How Parent’s Love Can Transform Children’s Lives

by Paromita Datta published on -

How much you love your spouse can also shape the life of your children. A study by the University of Michigan and McGill University in Quebec, published in the journal Demography, found that parents with an affectionate marital relationship affected the long-term behavior of their children, especially their marriage timings and educational attainment. [1]

Family of three on a walk, mother holding the child 

Love matters. Photo Credit: Shutterstock

The findings were based on the Chitwan Valley Family Study in Nepal. Started in 1991, the study was based in the Western Chitwan Valley. The team included 151 families. Spouses were interviewed separately, but simultaneously. They were asked about the level of their affection for each other and asked to rate it as ‘very much, a little or not at all’.  The team then documented the educational and marital behavior of the children of these couples for the next 12 years.

They found that children whose parents reported that they loved their spouse ‘very much’ or ‘some’, were more likely to marry late and go for a higher level in education when compared to children whose parents reported a lower level of mutual affection. The researchers concluded that these patterns may be because affectionate parents are more likely to invest in their children’s future and create a happy home environment. They also create a positive role model for their children. As a consequence, the children go for higher education, are less inclined to leave home, and take their time to find a suitable partner. Protection Status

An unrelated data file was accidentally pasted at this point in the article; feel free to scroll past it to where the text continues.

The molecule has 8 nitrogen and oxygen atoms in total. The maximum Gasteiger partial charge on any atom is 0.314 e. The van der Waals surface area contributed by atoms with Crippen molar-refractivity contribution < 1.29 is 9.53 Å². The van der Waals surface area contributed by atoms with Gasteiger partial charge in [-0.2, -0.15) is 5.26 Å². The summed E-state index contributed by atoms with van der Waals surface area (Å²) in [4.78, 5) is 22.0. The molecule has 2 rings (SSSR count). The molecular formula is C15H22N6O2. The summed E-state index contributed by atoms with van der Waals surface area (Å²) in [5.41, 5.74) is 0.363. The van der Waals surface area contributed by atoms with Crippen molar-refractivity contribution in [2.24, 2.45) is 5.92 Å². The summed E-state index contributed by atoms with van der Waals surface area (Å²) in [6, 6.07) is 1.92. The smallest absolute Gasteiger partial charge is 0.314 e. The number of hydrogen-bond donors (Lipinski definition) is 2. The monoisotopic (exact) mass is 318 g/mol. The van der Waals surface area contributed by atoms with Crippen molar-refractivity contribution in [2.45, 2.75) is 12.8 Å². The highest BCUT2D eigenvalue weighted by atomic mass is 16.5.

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About the Author

Paromita Datta covers the latest health and wellness trends for Organic Facts. An ex-journalist who specialized in health and entertainment news, Paromita was responsible for managing a health supplement for The New Indian Express, a leading national daily in India. She has completed her post-graduation in Business Administration from the University of Rajasthan and her diploma in journalism from YMCA, Delhi. She has completed an e-course, Introduction to Food and Health, from Stanford University, US.

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